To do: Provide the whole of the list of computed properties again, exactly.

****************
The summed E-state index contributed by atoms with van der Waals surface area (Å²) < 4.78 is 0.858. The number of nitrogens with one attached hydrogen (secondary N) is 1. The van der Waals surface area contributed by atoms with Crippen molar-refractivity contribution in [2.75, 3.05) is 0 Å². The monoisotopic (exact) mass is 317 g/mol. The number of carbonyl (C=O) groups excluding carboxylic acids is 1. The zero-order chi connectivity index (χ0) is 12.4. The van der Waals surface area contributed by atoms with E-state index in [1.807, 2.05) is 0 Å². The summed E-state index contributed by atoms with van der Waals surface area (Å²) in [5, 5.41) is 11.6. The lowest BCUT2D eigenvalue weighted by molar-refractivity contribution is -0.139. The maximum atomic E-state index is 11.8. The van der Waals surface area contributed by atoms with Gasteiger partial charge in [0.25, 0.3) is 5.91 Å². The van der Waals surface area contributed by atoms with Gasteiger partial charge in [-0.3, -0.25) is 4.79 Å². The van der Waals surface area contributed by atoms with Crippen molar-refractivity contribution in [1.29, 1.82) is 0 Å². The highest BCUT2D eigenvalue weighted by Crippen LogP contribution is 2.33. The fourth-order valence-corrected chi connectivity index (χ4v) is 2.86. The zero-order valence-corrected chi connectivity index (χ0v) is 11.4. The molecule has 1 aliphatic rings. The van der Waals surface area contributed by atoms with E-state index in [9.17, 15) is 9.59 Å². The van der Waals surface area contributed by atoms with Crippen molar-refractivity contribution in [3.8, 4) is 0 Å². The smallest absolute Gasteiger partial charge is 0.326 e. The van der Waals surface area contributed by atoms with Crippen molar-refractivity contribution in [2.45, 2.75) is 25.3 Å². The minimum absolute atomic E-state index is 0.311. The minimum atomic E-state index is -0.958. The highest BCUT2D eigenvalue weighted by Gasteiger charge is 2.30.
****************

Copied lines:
The summed E-state index contributed by atoms with van der Waals surface area (Å²) < 4.78 is 0.858. The number of nitrogens with one attached hydrogen (secondary N) is 1. The van der Waals surface area contributed by atoms with Crippen molar-refractivity contribution in [2.75, 3.05) is 0 Å². The monoisotopic (exact) mass is 317 g/mol. The number of carbonyl (C=O) groups excluding carboxylic acids is 1. The zero-order chi connectivity index (χ0) is 12.4. The van der Waals surface area contributed by atoms with E-state index in [1.807, 2.05) is 0 Å². The summed E-state index contributed by atoms with van der Waals surface area (Å²) in [5, 5.41) is 11.6. The lowest BCUT2D eigenvalue weighted by molar-refractivity contribution is -0.139. The maximum atomic E-state index is 11.8. The van der Waals surface area contributed by atoms with Gasteiger partial charge in [0.25, 0.3) is 5.91 Å². The van der Waals surface area contributed by atoms with Gasteiger partial charge in [-0.3, -0.25) is 4.79 Å². The van der Waals surface area contributed by atoms with Crippen molar-refractivity contribution in [1.29, 1.82) is 0 Å². The highest BCUT2D eigenvalue weighted by Crippen LogP contribution is 2.33. The fourth-order valence-corrected chi connectivity index (χ4v) is 2.86. The zero-order valence-corrected chi connectivity index (χ0v) is 11.4. The molecule has 1 aliphatic rings. The van der Waals surface area contributed by atoms with E-state index in [9.17, 15) is 9.59 Å². The van der Waals surface area contributed by atoms with Crippen molar-refractivity contribution in [3.8, 4) is 0 Å². The smallest absolute Gasteiger partial charge is 0.326 e. The van der Waals surface area contributed by atoms with Crippen molar-refractivity contribution in [2.45, 2.75) is 25.3 Å². The minimum absolute atomic E-state index is 0.311. The minimum atomic E-state index is -0.958. The highest BCUT2D eigenvalue weighted by Gasteiger charge is 2.30.